Tuesday, October 18, 2011


I can't even lie to you and tell you I volunteered to review this book because it sounded amazing. I did it solely for the title because honestly? I think I just learned a new swear.

So for that reason alone, buy this book.

Fathermucker by Greg Olear
Fathermucker: A Novel
A day in the life of a dad on the brink: Josh Lansky—second-rate screenwriter, fledgling freelancer, and stay-at-home dad of two preschoolers—has held everything together while his wife is away on business . . . until this morning’s playdate, when he finds out through the mommy grapevine that she might be having an affair. What Josh needs is a break. He’s not going to get one.

My initial reaction to the first couple of pages is that this felt very much like Domestic Violets by Matthew Norman. The writer's voice was the first hint of it but also the whole angle of it coming from a dad's perspective. But this book went in a different direction of its own so that I do appreciate.

Things I loved about this book was the honesty. You really felt you were in the room with him watching Max & Ruby (and for people who don't have kids- that is probably one of the shows easily in the top ten of annoying children's programming that will make you feel like you have sufficiently flushed your college education down the toilet in favor of watching a pair of bunnies, who apparently are sibling orphans, fight over stupid things. Max is probably autistic and Ruby is over bearing and controlling) and feeling just the absolute drain on him as a person.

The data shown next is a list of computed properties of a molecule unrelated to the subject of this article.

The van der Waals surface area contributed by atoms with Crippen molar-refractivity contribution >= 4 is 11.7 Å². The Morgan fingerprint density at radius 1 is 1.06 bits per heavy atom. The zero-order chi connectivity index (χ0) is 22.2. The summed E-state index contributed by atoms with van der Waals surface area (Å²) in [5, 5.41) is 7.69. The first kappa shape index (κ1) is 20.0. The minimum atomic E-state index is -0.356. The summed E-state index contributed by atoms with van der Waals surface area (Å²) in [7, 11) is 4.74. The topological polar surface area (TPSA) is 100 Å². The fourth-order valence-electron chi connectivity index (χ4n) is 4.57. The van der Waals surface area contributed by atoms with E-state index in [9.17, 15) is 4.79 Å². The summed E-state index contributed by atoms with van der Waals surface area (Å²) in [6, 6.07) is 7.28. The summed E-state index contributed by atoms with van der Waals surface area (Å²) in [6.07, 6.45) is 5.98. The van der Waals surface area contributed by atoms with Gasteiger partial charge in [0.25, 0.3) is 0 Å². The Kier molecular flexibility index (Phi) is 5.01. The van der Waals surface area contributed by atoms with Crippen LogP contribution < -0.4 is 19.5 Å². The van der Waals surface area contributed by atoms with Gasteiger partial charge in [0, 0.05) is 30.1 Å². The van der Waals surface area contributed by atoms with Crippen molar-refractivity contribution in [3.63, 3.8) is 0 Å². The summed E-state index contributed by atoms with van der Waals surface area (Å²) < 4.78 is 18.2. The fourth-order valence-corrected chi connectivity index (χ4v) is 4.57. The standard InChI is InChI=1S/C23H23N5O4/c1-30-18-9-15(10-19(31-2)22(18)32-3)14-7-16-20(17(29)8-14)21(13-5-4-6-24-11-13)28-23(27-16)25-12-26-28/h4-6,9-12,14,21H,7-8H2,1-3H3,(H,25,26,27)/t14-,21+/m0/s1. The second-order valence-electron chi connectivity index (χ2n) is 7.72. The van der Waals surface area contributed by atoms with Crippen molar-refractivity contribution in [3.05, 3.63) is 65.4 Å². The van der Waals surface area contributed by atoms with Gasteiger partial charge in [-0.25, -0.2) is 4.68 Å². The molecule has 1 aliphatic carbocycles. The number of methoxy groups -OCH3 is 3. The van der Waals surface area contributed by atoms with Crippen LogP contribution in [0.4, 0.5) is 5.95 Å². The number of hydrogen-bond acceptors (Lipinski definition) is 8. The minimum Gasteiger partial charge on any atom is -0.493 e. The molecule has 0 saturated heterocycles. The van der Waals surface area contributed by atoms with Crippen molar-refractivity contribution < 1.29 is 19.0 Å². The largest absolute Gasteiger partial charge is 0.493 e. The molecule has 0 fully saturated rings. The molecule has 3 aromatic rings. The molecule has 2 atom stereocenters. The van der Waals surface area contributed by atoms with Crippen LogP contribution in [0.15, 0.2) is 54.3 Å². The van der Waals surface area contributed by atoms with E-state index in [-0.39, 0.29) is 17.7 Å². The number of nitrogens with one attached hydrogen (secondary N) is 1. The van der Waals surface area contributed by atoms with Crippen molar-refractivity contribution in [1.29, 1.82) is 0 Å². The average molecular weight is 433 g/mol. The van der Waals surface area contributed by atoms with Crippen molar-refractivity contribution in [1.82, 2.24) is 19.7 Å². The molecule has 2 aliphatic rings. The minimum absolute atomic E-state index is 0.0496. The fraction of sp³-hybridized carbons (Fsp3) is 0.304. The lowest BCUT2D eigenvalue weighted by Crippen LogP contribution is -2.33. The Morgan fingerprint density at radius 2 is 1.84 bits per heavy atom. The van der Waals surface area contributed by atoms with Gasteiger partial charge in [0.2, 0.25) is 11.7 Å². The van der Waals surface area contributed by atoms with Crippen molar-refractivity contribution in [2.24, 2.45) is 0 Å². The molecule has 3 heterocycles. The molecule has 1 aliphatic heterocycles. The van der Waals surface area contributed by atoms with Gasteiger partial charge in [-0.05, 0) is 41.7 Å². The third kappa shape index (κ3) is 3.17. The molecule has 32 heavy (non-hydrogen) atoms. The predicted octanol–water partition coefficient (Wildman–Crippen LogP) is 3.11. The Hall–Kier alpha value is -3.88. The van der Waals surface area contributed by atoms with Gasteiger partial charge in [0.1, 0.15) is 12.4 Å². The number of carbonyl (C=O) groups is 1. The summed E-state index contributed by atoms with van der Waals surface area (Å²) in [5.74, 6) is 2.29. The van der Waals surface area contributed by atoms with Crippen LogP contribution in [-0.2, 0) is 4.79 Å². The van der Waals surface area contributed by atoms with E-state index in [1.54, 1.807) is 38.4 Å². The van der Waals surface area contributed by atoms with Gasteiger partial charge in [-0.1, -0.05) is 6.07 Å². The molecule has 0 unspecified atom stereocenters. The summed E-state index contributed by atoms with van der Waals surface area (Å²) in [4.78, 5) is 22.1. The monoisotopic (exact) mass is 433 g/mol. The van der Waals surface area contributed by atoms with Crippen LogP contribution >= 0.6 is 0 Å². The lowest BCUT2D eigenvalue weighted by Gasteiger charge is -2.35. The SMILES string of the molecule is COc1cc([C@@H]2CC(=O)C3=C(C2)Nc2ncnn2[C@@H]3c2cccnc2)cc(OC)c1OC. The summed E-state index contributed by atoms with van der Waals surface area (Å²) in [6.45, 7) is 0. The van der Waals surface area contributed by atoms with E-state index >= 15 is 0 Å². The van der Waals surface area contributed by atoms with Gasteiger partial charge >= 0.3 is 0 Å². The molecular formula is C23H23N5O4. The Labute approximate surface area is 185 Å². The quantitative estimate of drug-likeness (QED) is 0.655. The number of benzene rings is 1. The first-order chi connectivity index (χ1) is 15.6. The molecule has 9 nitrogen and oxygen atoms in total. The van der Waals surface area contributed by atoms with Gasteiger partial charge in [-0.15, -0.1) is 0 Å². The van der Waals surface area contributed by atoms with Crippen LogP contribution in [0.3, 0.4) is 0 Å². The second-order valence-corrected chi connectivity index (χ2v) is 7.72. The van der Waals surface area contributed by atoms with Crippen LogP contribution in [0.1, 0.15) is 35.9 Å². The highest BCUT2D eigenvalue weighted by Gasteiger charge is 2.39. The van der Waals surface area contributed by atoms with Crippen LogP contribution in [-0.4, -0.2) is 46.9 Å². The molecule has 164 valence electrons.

I also love the insight of the mommy cliques because any mother out there knows they are alive and real and really? You can't explain the dynamic, you just have to be there to witness it. So bravo for Greg for talking about the mommy cliques and what the point of a play date really is.

The story line of him being a stay at home dad with the worries of his wife possibly cheating on him is relatable. He's at home, she's on business, he's stressed out with the kids all the while he's playing these scenarios through his head and you know that if you've been in that situation- you've done the same thing. So I really enjoyed reading those scenarios because it's scary how relatable they are.

What I didn't like? Tangents. I have an irritation with meaningless tangents in general but more so when I'm reading. If it isn't coming to a point or bringing something to the story, they need to go. So while I enjoyed the story, it'd be a 3 out of 5 stars if this was a movie. But if you know a stay at home dad this book is EXCELLENT because he could absolutely relate to it.

I want you to check out what other bloggers had to say about this story (HERE). If you want to be a Greg groupie, check out his Facebook, Twitter, blog and website.

1 comment:

Anonymous said...

See, and I'm a HUGE fan of random tangents. :) I'm glad you enjoyed the rest of the book though!

Thanks for being on the tour.